Epoxy allergies - options?

Discussion in 'Fiberglass and Composite Boat Building' started by Lady Sophie, Dec 13, 2012.

  1. Lady Sophie
    Joined: Aug 2007
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    Location: Lake Erie

    Lady Sophie Junior Member

    Several years ago I became sensitized to epoxy while grinding green epoxy on a very hot day. I was soaking in sweat and covered with dust. Now when I work with epoxy I use a full hood PAPR and have no problems. An added benefit is that it keeps me cool on hot days. I have used only West Systems epoxy on the exterior of the boat (33' sailboat) but am now ready to do the interior. While I trust West Systems for their structrural properties I do not need that for interior work. Can anyone recommend another epoxy for interior work? I am hoping my allergic reactions is specific to the chemicals of West Systems and by switching to a different manufacturer I can avoid having to use the PAPR.
     
  2. FishStretcher
    Joined: Oct 2011
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    Location: On the Water

    FishStretcher Junior Member

    I had a friend with a similar problem- epoxy sensitization. I don't know how many epoxy formulations he tried, but ultimately he had to use vinylester instead. I think all the room temperature cure epoxies you are likely to find will be DGEBA based, so I doubt there is a significant difference there. I have played at a manufacturing facility with other chemistries, but they tended to be more dangerous, not less.

    I have noticed that slower cure epoxies can be much less offensive in an enclosed space- even with the West System. When I can, I use the slow cure hardener when I use their product.
     
  3. peter radclyffe
    Joined: Mar 2009
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    peter radclyffe Senior Member

    you can cover your face and arms in olive oil before work and your hands after work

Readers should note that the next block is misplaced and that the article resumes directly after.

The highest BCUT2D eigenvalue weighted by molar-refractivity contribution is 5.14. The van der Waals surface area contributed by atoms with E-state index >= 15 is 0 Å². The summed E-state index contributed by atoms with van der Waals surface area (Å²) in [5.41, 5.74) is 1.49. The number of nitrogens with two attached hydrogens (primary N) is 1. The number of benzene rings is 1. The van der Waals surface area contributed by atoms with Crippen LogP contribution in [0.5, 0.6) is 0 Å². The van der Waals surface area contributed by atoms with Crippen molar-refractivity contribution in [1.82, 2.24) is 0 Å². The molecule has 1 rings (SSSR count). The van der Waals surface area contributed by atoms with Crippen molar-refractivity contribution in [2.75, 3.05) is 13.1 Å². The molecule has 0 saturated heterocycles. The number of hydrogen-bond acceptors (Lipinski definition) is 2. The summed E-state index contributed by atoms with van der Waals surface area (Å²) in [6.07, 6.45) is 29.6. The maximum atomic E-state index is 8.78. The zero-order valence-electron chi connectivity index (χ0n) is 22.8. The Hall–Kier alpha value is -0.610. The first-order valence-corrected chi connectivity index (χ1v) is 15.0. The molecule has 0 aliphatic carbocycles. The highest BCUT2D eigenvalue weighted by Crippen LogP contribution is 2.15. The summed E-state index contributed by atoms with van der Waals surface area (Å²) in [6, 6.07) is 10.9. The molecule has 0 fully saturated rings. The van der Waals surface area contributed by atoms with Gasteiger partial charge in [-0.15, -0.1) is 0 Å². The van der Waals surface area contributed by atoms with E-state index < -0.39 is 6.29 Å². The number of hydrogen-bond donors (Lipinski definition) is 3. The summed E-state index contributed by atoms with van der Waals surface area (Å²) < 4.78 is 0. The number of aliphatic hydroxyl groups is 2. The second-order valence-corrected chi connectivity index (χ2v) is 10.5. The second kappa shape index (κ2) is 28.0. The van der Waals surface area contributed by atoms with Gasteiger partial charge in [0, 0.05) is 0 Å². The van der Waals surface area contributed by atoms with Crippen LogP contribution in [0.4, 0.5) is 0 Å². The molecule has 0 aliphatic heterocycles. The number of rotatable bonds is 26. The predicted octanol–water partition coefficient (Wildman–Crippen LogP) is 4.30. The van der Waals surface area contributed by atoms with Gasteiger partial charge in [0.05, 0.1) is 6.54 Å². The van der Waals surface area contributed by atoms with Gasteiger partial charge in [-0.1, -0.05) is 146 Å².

4. portsmouthmarin

    portsmouthmarin Previous Member

    Save your money and your health at the same time. Use vinylester or polyester.

    Epoxy is overkill for making shelves and cabinets.

    There are more solvents and fumes with polyester, but you won't be sensitized. Perhaps the best option is vinylester. Use your protective breathing apparatus and happily work with either one. You can work much more quickly with polyester too. It will set up fast when you need it to.

    Typically, people become allergic to the amine hardeners, which is what nearly all types of epoxies use.
     
  5. tunnels

    tunnels Previous Member

    so another one Joins the long list !! dont touch the stuff walk away and keep away ,cross the word from your dictionary !!
    vinylester is next on the list so learn all and everying about the stuff ,You will find it has advantages over the poxy stuff ! find and use !!
    Even poly has some pretty good properties reguardless what those poxy uses say !! Time to rethink you work in the glassing industry !!
    Welcome !!
     
  6. Lady Sophie
    Joined: Aug 2007
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    Location: Lake Erie

    Lady Sophie Junior Member

    Yes, it seems that vinylester is in my future! Fortunately I have nearly all the structural work done and just the interior remains. I have only worked with epoxy - and know nothing about the 'polys. What brands are recommended? Anyone have a line on a good source?
     
  7. tunnels

    tunnels Previous Member

    You have worked with all the elements just need to think poly there not a lot of differance .
    Epoxy is so over rated and i never found much use for it myself !!,
    The world still goes round and round and the sun will come up again tomorrow !!
    Just get on with it !!:D
     
  8. El_Guero

    El_Guero Previous Member

    Sensitized?

    You should be VERY careful no matter what you use next.

    If you sensitized your system, you normally will be sensitive to a very wide range of substances.

    Check with your allergist .... EVEN allergy shots can make you sensitive to new substances ....

    In an enclosed space would be the last place you would want to have an allergy attack.

    The covering in oil would help exposure. But, you really have to keep your eyes, nose, and lungs from exposure - they are both quicker to absorb chemicals into the body.